The Fairhaven congregation is located in a small town that has had a static population for the past 30 years. A community sustained by light industry, small businesses, a regional hospital, and a few struggling farms, the town is now targeted for new housing developments to accommodate a growing work force in a nearby metropolitan area. This growth is both a welcomed potential economic boon for the community and a source of resentment and fear for the changes it will bring.

The Fairhaven congregation is largely in denial about these changes and the implications they have for their church family and their long-established patterns of congregational life. The leaders of the Fairhaven congregation have no ministry plan, no strategy for outreach to new residents, and no vision to energize them for the challenges that lie ahead.

Meanwhile, in an adjoining county, the Middleboro congregation has been growing by leaps and bounds. Their Sunday school is bursting at the seams with new families, the worship celebration attracts a steady flow of visitors—many of whom have continued their affiliation—and the mission activity of the congregation has been expanding with new mission trips and service projects.

The leadership of the Middleboro congregation has been in a strategic planning process for the past 18 months and has formulated a vision and direction for the next five years. The congregation is struggling to keep up with these changes. They realize they are understaffed, lagging in reaching their giving potential, and at a pivotal point in their journey. They know they must figure out how to maximize this opportunity for growth and how to manage the tensions that are beginning to surface in the congregation.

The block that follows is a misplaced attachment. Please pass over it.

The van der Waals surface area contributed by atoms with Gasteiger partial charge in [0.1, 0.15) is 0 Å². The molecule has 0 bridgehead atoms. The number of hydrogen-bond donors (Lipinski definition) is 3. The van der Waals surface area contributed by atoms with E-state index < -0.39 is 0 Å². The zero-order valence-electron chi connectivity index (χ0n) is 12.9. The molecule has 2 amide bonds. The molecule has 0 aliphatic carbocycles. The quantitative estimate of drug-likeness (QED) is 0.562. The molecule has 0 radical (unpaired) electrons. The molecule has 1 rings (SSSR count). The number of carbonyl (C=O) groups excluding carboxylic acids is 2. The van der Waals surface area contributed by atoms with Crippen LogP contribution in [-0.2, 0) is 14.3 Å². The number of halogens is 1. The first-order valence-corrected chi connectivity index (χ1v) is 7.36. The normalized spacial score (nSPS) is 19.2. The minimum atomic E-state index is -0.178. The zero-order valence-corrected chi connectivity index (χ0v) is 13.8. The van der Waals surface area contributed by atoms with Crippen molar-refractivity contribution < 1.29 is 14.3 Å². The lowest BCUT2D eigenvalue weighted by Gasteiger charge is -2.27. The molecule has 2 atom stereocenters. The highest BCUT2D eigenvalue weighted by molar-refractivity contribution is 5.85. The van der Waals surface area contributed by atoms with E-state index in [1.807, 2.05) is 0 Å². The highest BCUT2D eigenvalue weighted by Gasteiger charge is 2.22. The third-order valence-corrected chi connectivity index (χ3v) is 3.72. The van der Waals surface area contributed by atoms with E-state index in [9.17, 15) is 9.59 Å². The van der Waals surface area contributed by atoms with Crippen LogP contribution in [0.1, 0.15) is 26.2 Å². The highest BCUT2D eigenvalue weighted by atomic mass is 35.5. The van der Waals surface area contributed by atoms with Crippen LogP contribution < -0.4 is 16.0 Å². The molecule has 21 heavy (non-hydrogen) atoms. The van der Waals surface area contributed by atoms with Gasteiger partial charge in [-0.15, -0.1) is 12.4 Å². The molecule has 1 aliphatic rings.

Both of these congregations are part of the same regional denominational body. They both have very specific and unique challenges before them and could benefit from thoughtful assistance from the regional denominational structure. The question is, how can these congregations and the local denominational structure best partner together to advance ministry?

The Regional Denominational Dilemma 

Many regional denominational bodies are experimenting with new ways to resource and support the ministries of their congregations. Many of these congregations are in need of expertise and, sometimes, financial help that the local denominational structure is called upon to provide. Often the assistance requested by congregations exceeds the availability of funding and the capacity of staff to respond; strategic choices must be made about the use of limited resources.

Still, across mainline denominations there is the expectation of mutuality, compassion, and competence in the relationship between the local denominational structure and the congregations that constitute them. Negotiating this relationship in a missionally responsible way is important work if the congregations and the regional denominational structures are to move together toward a more vital future.

Helping congregations to develop a realistic appraisal of their ministry and to understand what they need in order to grow in their capacity for outreach is an important first step toward a healthier mutual ministry. Additionally, an appraisal of current reality helps the regional denominational structure identify those congregations ready to partner with that structure in more creative and effective expressions of ministry.